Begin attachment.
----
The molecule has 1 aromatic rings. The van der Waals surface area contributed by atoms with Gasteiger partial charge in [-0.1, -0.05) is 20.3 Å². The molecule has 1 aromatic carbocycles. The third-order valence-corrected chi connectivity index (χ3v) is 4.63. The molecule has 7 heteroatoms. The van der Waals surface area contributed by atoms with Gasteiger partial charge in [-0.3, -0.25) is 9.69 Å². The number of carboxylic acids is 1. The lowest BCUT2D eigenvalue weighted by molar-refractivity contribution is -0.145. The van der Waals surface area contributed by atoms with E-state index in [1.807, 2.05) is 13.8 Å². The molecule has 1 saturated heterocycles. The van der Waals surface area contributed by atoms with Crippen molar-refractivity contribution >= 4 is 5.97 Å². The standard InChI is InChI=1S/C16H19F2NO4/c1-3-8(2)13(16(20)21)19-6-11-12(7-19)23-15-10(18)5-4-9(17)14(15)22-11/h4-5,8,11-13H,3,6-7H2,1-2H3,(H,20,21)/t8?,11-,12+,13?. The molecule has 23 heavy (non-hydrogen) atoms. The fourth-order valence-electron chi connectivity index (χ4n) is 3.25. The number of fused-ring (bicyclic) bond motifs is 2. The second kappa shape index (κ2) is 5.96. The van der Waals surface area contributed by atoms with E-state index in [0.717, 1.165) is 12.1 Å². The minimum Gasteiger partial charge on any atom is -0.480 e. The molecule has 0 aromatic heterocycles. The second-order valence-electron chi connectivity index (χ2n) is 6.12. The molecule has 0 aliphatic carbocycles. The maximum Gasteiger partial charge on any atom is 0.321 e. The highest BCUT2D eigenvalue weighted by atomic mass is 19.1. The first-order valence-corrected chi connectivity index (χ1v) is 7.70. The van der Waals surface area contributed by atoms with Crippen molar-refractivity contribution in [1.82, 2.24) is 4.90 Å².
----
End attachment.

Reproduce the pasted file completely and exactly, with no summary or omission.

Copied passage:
The molecule has 1 aromatic rings. The van der Waals surface area contributed by atoms with Gasteiger partial charge in [-0.1, -0.05) is 20.3 Å². The molecule has 1 aromatic carbocycles. The third-order valence-corrected chi connectivity index (χ3v) is 4.63. The molecule has 7 heteroatoms. The van der Waals surface area contributed by atoms with Gasteiger partial charge in [-0.3, -0.25) is 9.69 Å². The number of carboxylic acids is 1. The lowest BCUT2D eigenvalue weighted by molar-refractivity contribution is -0.145. The van der Waals surface area contributed by atoms with E-state index in [1.807, 2.05) is 13.8 Å². The molecule has 1 saturated heterocycles. The van der Waals surface area contributed by atoms with Crippen molar-refractivity contribution >= 4 is 5.97 Å². The standard InChI is InChI=1S/C16H19F2NO4/c1-3-8(2)13(16(20)21)19-6-11-12(7-19)23-15-10(18)5-4-9(17)14(15)22-11/h4-5,8,11-13H,3,6-7H2,1-2H3,(H,20,21)/t8?,11-,12+,13?. The molecule has 23 heavy (non-hydrogen) atoms. The fourth-order valence-electron chi connectivity index (χ4n) is 3.25. The number of fused-ring (bicyclic) bond motifs is 2. The second kappa shape index (κ2) is 5.96. The van der Waals surface area contributed by atoms with E-state index in [0.717, 1.165) is 12.1 Å². The minimum Gasteiger partial charge on any atom is -0.480 e. The molecule has 0 aromatic heterocycles. The second-order valence-electron chi connectivity index (χ2n) is 6.12. The molecule has 0 aliphatic carbocycles. The maximum Gasteiger partial charge on any atom is 0.321 e. The highest BCUT2D eigenvalue weighted by atomic mass is 19.1. The first-order valence-corrected chi connectivity index (χ1v) is 7.70. The van der Waals surface area contributed by atoms with Crippen molar-refractivity contribution in [1.82, 2.24) is 4.90 Å².